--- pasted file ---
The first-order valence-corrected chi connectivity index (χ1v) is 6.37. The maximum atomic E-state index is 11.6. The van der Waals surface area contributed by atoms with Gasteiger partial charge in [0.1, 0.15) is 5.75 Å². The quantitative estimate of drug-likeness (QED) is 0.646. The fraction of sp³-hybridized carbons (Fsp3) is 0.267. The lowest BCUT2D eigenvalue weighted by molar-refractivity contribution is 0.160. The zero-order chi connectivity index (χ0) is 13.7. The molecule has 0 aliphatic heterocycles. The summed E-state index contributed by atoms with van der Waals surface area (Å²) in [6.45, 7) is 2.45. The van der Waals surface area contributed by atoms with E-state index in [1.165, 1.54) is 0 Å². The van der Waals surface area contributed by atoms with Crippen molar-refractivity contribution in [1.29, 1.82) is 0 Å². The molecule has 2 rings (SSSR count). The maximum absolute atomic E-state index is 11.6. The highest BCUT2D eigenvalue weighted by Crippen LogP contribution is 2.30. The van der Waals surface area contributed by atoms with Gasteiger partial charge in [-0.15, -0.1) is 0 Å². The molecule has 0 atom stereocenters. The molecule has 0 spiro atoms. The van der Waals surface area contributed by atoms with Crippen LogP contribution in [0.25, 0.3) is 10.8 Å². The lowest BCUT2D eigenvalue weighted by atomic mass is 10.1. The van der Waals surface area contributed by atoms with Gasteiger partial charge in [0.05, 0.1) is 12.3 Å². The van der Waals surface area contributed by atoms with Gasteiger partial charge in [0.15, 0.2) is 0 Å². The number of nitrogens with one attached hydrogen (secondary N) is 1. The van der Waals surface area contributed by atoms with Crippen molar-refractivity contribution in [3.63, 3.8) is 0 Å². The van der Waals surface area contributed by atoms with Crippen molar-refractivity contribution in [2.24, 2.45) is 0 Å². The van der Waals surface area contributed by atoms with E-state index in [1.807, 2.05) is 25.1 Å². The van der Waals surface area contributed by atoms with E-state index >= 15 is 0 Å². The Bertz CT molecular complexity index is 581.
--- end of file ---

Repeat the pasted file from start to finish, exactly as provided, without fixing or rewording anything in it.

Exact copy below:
The first-order valence-corrected chi connectivity index (χ1v) is 6.37. The maximum atomic E-state index is 11.6. The van der Waals surface area contributed by atoms with Gasteiger partial charge in [0.1, 0.15) is 5.75 Å². The quantitative estimate of drug-likeness (QED) is 0.646. The fraction of sp³-hybridized carbons (Fsp3) is 0.267. The lowest BCUT2D eigenvalue weighted by molar-refractivity contribution is 0.160. The zero-order chi connectivity index (χ0) is 13.7. The molecule has 0 aliphatic heterocycles. The summed E-state index contributed by atoms with van der Waals surface area (Å²) in [6.45, 7) is 2.45. The van der Waals surface area contributed by atoms with E-state index in [1.165, 1.54) is 0 Å². The van der Waals surface area contributed by atoms with Crippen molar-refractivity contribution in [1.29, 1.82) is 0 Å². The molecule has 2 rings (SSSR count). The maximum absolute atomic E-state index is 11.6. The highest BCUT2D eigenvalue weighted by Crippen LogP contribution is 2.30. The van der Waals surface area contributed by atoms with Gasteiger partial charge in [-0.15, -0.1) is 0 Å². The molecule has 0 atom stereocenters. The molecule has 0 spiro atoms. The van der Waals surface area contributed by atoms with Crippen LogP contribution in [0.25, 0.3) is 10.8 Å². The lowest BCUT2D eigenvalue weighted by atomic mass is 10.1. The van der Waals surface area contributed by atoms with Gasteiger partial charge in [0.05, 0.1) is 12.3 Å². The van der Waals surface area contributed by atoms with Gasteiger partial charge in [0.15, 0.2) is 0 Å². The number of nitrogens with one attached hydrogen (secondary N) is 1. The van der Waals surface area contributed by atoms with Crippen molar-refractivity contribution in [3.63, 3.8) is 0 Å². The van der Waals surface area contributed by atoms with Crippen molar-refractivity contribution in [2.24, 2.45) is 0 Å². The van der Waals surface area contributed by atoms with E-state index in [1.807, 2.05) is 25.1 Å². The van der Waals surface area contributed by atoms with E-state index >= 15 is 0 Å². The Bertz CT molecular complexity index is 581.